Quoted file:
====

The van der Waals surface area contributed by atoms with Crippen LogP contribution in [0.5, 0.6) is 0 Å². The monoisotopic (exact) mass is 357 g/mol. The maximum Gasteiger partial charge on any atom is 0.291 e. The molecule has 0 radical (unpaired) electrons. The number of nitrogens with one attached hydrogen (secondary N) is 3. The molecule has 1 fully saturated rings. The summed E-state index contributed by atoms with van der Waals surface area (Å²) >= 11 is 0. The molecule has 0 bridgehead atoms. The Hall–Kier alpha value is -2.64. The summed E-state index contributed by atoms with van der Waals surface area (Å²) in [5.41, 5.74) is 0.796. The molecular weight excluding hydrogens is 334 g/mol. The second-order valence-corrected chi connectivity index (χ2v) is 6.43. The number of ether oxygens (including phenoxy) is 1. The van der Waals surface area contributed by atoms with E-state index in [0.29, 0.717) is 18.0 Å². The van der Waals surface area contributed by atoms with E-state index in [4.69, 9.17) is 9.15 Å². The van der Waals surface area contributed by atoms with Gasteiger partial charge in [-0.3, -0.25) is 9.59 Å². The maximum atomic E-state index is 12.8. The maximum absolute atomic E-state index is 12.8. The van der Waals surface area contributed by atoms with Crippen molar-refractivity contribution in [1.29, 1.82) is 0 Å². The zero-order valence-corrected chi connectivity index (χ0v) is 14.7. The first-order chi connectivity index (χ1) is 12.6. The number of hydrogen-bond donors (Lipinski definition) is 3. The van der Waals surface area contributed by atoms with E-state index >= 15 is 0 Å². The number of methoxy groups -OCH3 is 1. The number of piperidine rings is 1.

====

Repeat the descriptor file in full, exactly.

The van der Waals surface area contributed by atoms with Crippen LogP contribution in [0.5, 0.6) is 0 Å². The monoisotopic (exact) mass is 357 g/mol. The maximum Gasteiger partial charge on any atom is 0.291 e. The molecule has 0 radical (unpaired) electrons. The number of nitrogens with one attached hydrogen (secondary N) is 3. The molecule has 1 fully saturated rings. The summed E-state index contributed by atoms with van der Waals surface area (Å²) >= 11 is 0. The molecule has 0 bridgehead atoms. The Hall–Kier alpha value is -2.64. The summed E-state index contributed by atoms with van der Waals surface area (Å²) in [5.41, 5.74) is 0.796. The molecular weight excluding hydrogens is 334 g/mol. The second-order valence-corrected chi connectivity index (χ2v) is 6.43. The number of ether oxygens (including phenoxy) is 1. The van der Waals surface area contributed by atoms with E-state index in [0.29, 0.717) is 18.0 Å². The van der Waals surface area contributed by atoms with E-state index in [4.69, 9.17) is 9.15 Å². The van der Waals surface area contributed by atoms with Gasteiger partial charge in [-0.3, -0.25) is 9.59 Å². The maximum atomic E-state index is 12.8. The maximum absolute atomic E-state index is 12.8. The van der Waals surface area contributed by atoms with Crippen molar-refractivity contribution in [1.29, 1.82) is 0 Å². The zero-order valence-corrected chi connectivity index (χ0v) is 14.7. The first-order chi connectivity index (χ1) is 12.6. The number of hydrogen-bond donors (Lipinski definition) is 3. The van der Waals surface area contributed by atoms with E-state index >= 15 is 0 Å². The number of methoxy groups -OCH3 is 1. The number of piperidine rings is 1.